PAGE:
In our recent study, Bersin & Associates discovered that the learning organizations that best cope and adapt to change share 18 best practices.
by Josh Bersin
July 30, 2008
In our recent study, “The High-Impact Learning Organization,” Bersin & Associates discovered that profound changes are taking place in corporate training. We also discovered that the learning organizations that best cope and adapt to change — and drive the highest business value — share 18 best practices. This column will highlight several of these practices. (For the full list, see the related article, “Today’s High-Impact Learning Organization,” on page 54 of this issue.)
First, the single greatest predictor of impact is what we call the organization’s learning culture, a broad set of practices that embed learning into business processes, employee and manager behaviors and organizational reward systems. With learning now taking place everywhere — formally, informally, through social networks and on-demand — an organization’s ability to support and encourage learning drives business results.
One research participant, General Motors, commented that the single biggest driver of impact for much of its professional development is the continual reinforcement of training by management and others. We also find that L&D professionals play a pivotal role in building, supporting and enhancing a company’s learning culture. Therefore, it’s important to think beyond learning programs and consider enterprise learning in a broader context.
Today’s learning organization must focus heavily on the development of talent-driven learning programs that integrate with talent management strategies. Leadership development, career development programs and integration with performance management are critical best practices. Investments in these areas are crucial because many companies are talent-constrained by impending retirements, gaps in the leadership pipeline and the influx of younger workers.
Informal and collaborative learning have become as important as formal learning. Communities of practice, coaching, content authored by subject matter experts and on-demand learning are some of the biggest drivers of organizational impact. Such approaches also match the learning styles of young workers.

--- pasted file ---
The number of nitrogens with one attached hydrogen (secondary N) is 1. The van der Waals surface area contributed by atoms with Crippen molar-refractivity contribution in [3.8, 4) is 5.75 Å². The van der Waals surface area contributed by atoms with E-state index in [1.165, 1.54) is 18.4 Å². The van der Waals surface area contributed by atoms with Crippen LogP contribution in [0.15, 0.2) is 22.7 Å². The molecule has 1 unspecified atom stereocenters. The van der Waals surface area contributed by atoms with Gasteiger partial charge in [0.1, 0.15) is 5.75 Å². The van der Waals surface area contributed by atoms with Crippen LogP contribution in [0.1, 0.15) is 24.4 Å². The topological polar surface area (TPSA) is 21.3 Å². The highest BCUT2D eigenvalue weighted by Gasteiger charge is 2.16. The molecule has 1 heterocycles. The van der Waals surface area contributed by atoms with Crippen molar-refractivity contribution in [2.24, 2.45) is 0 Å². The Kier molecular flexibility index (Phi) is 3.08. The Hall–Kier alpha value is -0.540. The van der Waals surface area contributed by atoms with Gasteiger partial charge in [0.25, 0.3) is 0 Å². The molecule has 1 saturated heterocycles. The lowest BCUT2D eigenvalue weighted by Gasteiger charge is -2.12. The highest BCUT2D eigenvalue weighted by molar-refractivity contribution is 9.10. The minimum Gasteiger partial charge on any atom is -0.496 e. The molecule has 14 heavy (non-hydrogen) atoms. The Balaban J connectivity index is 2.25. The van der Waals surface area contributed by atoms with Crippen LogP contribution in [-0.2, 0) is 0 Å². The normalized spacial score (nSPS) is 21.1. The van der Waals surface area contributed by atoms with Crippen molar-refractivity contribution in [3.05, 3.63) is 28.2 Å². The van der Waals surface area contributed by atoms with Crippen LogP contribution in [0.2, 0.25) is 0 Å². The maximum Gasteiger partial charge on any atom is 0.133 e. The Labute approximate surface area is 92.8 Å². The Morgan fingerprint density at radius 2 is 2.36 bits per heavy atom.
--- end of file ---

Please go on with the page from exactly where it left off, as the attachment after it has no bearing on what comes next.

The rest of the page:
All learning organizations must have a core expertise in e-learning. Today, much of our corporate work experience is dependent on electronic content. E-mail, audio, video, mobile devices, webcasting, messaging, portals, search engines and social networks make up a huge part of almost every businessperson’s life. The high-impact processes identified in this research involve not only content development, but skills in information architecture, creation of content standards and implementation of processes for content reuse. Today’s modern learning organization understands how to build context, not just content.
The disciplines of planning, governance, measurement and leadership continue to be tremendously important. While not all organizations can justify the role of a chief learning officer, learning must have a leader. This leader must ensure learning is integrated with the organization’s talent management strategies and aligned with business planning processes. Steering committees that represent the federated learning organization also are mandatory.
Globalization has become one of the top focus areas of high-impact learning. Just a few years ago, only large corporations were focused on this topic. Now, companies of all sizes have global employees, customers and partners demanding a new set of disciplines and expertise in global program development and delivery.
We see a definite trend toward increased centralization. While we find that the best L&D organizations have an ability to act globally and execute locally, many of the challenges facing training managers today are creating a need to further centralize operations to consolidate resources and partner more closely with HR (using a federated model wherever possible).
Interestingly, money is not necessarily a driver of high impact. While high-impact organizations spend near the mean in their industries, we did not see spending per learner as a top driver of impact. In fact, some of the industries with the lowest spending per employee (e.g., hospitality and retail) had much higher representation in the high-impact group.
This research clearly shows that modern learning organizations drive impact in new and exciting ways. As learning leaders and professionals, we must continuously understand how changes in technology, demographics, business and organizational structures affect high-impact best practices. We hope these findings help you set your priorities and establish investments that drive the greatest possible impact in the coming years.